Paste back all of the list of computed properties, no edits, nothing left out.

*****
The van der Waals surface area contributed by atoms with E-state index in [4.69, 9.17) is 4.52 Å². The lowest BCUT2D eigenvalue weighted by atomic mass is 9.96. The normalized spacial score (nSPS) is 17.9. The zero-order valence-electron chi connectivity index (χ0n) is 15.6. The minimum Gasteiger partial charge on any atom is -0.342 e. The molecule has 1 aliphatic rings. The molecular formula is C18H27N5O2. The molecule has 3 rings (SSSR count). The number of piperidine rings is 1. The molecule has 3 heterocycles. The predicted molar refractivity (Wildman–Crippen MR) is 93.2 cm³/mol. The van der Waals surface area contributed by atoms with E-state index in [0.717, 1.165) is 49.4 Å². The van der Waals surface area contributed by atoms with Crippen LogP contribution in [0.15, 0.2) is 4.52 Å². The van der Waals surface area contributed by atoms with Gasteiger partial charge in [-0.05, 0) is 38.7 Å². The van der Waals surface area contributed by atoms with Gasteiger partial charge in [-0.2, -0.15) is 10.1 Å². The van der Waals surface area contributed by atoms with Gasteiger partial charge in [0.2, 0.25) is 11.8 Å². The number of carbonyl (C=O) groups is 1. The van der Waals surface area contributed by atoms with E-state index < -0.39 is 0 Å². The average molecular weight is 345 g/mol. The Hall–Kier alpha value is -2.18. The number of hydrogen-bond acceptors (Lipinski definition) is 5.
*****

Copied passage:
The van der Waals surface area contributed by atoms with E-state index in [4.69, 9.17) is 4.52 Å². The lowest BCUT2D eigenvalue weighted by atomic mass is 9.96. The normalized spacial score (nSPS) is 17.9. The zero-order valence-electron chi connectivity index (χ0n) is 15.6. The minimum Gasteiger partial charge on any atom is -0.342 e. The molecule has 1 aliphatic rings. The molecular formula is C18H27N5O2. The molecule has 3 rings (SSSR count). The number of piperidine rings is 1. The molecule has 3 heterocycles. The predicted molar refractivity (Wildman–Crippen MR) is 93.2 cm³/mol. The van der Waals surface area contributed by atoms with E-state index in [0.717, 1.165) is 49.4 Å². The van der Waals surface area contributed by atoms with Crippen LogP contribution in [0.15, 0.2) is 4.52 Å². The van der Waals surface area contributed by atoms with Gasteiger partial charge in [-0.05, 0) is 38.7 Å². The van der Waals surface area contributed by atoms with Gasteiger partial charge in [-0.2, -0.15) is 10.1 Å². The van der Waals surface area contributed by atoms with Gasteiger partial charge in [0.2, 0.25) is 11.8 Å². The number of carbonyl (C=O) groups is 1. The van der Waals surface area contributed by atoms with E-state index < -0.39 is 0 Å². The average molecular weight is 345 g/mol. The Hall–Kier alpha value is -2.18. The number of hydrogen-bond acceptors (Lipinski definition) is 5.